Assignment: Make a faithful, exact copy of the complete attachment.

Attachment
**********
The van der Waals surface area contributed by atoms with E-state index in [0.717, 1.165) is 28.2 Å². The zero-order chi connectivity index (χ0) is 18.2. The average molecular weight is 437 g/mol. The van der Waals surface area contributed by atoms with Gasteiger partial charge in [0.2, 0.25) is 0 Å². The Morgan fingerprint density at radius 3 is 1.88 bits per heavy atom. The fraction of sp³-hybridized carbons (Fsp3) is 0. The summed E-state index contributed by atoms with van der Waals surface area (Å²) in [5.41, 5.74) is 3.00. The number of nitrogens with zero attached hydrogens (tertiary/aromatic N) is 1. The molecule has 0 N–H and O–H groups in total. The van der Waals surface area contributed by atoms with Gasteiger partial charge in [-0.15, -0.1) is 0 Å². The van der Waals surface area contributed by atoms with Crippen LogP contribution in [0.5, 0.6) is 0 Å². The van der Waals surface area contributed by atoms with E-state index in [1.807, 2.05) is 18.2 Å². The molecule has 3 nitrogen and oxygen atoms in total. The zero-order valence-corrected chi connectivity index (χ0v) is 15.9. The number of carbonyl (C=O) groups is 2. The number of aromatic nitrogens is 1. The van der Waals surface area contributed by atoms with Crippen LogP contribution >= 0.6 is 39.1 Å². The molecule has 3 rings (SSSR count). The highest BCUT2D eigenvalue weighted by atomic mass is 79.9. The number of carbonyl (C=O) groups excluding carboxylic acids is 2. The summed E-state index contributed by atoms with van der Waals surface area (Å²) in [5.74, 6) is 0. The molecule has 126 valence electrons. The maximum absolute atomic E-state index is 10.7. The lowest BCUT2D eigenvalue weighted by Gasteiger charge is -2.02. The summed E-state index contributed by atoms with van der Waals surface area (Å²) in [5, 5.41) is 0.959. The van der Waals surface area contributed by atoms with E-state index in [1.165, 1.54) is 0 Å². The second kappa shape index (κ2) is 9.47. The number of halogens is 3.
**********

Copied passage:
The van der Waals surface area contributed by atoms with E-state index in [0.717, 1.165) is 28.2 Å². The zero-order chi connectivity index (χ0) is 18.2. The average molecular weight is 437 g/mol. The van der Waals surface area contributed by atoms with Gasteiger partial charge in [0.2, 0.25) is 0 Å². The Morgan fingerprint density at radius 3 is 1.88 bits per heavy atom. The fraction of sp³-hybridized carbons (Fsp3) is 0. The summed E-state index contributed by atoms with van der Waals surface area (Å²) in [5.41, 5.74) is 3.00. The number of nitrogens with zero attached hydrogens (tertiary/aromatic N) is 1. The molecule has 0 N–H and O–H groups in total. The van der Waals surface area contributed by atoms with Gasteiger partial charge in [-0.15, -0.1) is 0 Å². The van der Waals surface area contributed by atoms with Crippen LogP contribution in [0.5, 0.6) is 0 Å². The van der Waals surface area contributed by atoms with E-state index in [1.807, 2.05) is 18.2 Å². The molecule has 3 nitrogen and oxygen atoms in total. The zero-order valence-corrected chi connectivity index (χ0v) is 15.9. The number of carbonyl (C=O) groups is 2. The number of aromatic nitrogens is 1. The van der Waals surface area contributed by atoms with Crippen LogP contribution >= 0.6 is 39.1 Å². The molecule has 3 rings (SSSR count). The highest BCUT2D eigenvalue weighted by atomic mass is 79.9. The number of carbonyl (C=O) groups excluding carboxylic acids is 2. The summed E-state index contributed by atoms with van der Waals surface area (Å²) in [5.74, 6) is 0. The molecule has 126 valence electrons. The maximum absolute atomic E-state index is 10.7. The lowest BCUT2D eigenvalue weighted by Gasteiger charge is -2.02. The summed E-state index contributed by atoms with van der Waals surface area (Å²) in [5, 5.41) is 0.959. The van der Waals surface area contributed by atoms with E-state index in [1.165, 1.54) is 0 Å². The second kappa shape index (κ2) is 9.47. The number of halogens is 3.